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  • 21/10/2002
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My two partners and I are setting up a mortgage brokerage, but we want to ensure the business is protected against one of us dying or leaving. What should we do?

Setting up in business is a brave move and anyone who does it deserves good wishes for a successful venture ‘ but you can help with some forward thinking.

Obviously it will be mainly down to the efforts of the individuals if the venture succeeds or not, but before you even start you should be thinking about what type of ‘vehicle’ you need for the venture.

You can either set up from the start as a limited company, or as a partnership. If you take the limited company route, then the company has a life of its own and the shares can be sold or passed to heirs.

However, there are restrictions on the sale of shares in private (as opposed to public) companies, but all companies’ regulations set out what the procedures are in the event of a sale or death of shareholders.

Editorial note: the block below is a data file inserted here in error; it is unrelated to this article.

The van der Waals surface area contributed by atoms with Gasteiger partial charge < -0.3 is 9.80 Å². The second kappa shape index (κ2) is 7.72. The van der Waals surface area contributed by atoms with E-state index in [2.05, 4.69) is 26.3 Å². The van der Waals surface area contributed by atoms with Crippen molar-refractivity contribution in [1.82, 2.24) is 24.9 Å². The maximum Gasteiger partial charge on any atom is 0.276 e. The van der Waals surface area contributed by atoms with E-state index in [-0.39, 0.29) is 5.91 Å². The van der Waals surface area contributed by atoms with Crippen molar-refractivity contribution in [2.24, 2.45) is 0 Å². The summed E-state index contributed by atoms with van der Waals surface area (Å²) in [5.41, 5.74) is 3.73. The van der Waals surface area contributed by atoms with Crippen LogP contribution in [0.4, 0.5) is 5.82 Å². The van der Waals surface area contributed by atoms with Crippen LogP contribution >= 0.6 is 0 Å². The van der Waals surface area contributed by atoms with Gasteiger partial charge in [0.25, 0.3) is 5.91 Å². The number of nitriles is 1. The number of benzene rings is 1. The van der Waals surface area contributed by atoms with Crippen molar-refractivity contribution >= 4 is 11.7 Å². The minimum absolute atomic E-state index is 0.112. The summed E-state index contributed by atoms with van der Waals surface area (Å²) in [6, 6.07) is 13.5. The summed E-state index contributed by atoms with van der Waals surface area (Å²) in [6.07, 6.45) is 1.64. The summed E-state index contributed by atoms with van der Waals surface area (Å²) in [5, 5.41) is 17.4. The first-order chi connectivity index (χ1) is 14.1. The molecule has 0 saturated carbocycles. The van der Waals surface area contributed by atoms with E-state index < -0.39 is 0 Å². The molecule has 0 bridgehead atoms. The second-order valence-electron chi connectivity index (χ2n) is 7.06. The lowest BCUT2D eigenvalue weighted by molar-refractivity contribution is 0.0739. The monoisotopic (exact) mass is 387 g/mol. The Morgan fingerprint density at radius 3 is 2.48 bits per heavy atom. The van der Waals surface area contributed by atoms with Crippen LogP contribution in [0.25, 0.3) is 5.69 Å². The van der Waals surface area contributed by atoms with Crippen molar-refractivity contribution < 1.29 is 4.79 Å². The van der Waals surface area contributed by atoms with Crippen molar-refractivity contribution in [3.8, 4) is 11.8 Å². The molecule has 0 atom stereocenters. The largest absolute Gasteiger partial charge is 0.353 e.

If you take the partnership route then there are established ways of dealing with the death, retirement or even expulsion of partners.

It is absolutely essential you consult a solicitor who can draw up a partnership deed to deal with all these matters ‘ if you do not the partnership will be governed by a law passed over 100 years ago. It is still relevant today, but it was never intended to deal with some of the complex arrangements that parties now wish to enter into.

But the biggest problem of all is that without a partnership agreement, the business can be dissolved by either party on notice ‘ that could be disastrous and should be avoided at all costs.

Business is risky enough ‘ make sure that where you can, you cut down on leaving certain situations to chance.

Spend time talking to an accountant and a solicitor to get the structure of the business right at the start ‘ it will pay dividends in the long term.

Edward Goldsmith


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